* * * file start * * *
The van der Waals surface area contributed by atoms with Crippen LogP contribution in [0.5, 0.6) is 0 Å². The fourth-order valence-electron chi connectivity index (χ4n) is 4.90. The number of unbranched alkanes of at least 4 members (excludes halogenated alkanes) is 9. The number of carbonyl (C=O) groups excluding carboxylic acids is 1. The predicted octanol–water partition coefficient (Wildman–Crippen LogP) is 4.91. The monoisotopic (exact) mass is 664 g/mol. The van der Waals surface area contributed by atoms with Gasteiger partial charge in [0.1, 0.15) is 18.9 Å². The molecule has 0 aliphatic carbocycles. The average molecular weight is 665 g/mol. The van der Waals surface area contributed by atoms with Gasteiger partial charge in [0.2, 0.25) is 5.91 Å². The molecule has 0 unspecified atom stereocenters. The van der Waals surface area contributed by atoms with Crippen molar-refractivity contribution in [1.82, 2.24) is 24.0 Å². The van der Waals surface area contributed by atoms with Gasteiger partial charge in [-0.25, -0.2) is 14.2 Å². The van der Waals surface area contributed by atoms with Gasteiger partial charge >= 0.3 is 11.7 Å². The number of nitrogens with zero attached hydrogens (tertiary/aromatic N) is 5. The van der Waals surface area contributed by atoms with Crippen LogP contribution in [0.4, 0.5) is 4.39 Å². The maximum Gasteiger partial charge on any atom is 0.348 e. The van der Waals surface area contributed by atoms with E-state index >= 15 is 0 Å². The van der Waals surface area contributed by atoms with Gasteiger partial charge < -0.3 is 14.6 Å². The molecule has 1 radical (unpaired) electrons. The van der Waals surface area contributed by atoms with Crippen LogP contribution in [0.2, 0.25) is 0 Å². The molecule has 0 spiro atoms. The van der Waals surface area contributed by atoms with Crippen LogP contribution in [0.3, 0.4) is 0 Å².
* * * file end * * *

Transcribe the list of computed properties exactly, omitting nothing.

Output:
The van der Waals surface area contributed by atoms with Crippen LogP contribution in [0.5, 0.6) is 0 Å². The fourth-order valence-electron chi connectivity index (χ4n) is 4.90. The number of unbranched alkanes of at least 4 members (excludes halogenated alkanes) is 9. The number of carbonyl (C=O) groups excluding carboxylic acids is 1. The predicted octanol–water partition coefficient (Wildman–Crippen LogP) is 4.91. The monoisotopic (exact) mass is 664 g/mol. The van der Waals surface area contributed by atoms with Gasteiger partial charge in [0.1, 0.15) is 18.9 Å². The molecule has 0 aliphatic carbocycles. The average molecular weight is 665 g/mol. The van der Waals surface area contributed by atoms with Gasteiger partial charge in [0.2, 0.25) is 5.91 Å². The molecule has 0 unspecified atom stereocenters. The van der Waals surface area contributed by atoms with Crippen molar-refractivity contribution in [1.82, 2.24) is 24.0 Å². The van der Waals surface area contributed by atoms with Gasteiger partial charge in [-0.25, -0.2) is 14.2 Å². The van der Waals surface area contributed by atoms with Gasteiger partial charge >= 0.3 is 11.7 Å². The number of nitrogens with zero attached hydrogens (tertiary/aromatic N) is 5. The van der Waals surface area contributed by atoms with Crippen LogP contribution in [0.4, 0.5) is 4.39 Å². The maximum Gasteiger partial charge on any atom is 0.348 e. The van der Waals surface area contributed by atoms with E-state index >= 15 is 0 Å². The van der Waals surface area contributed by atoms with Gasteiger partial charge < -0.3 is 14.6 Å². The molecule has 1 radical (unpaired) electrons. The van der Waals surface area contributed by atoms with Crippen LogP contribution in [0.2, 0.25) is 0 Å². The molecule has 0 spiro atoms. The van der Waals surface area contributed by atoms with Crippen LogP contribution in [0.3, 0.4) is 0 Å².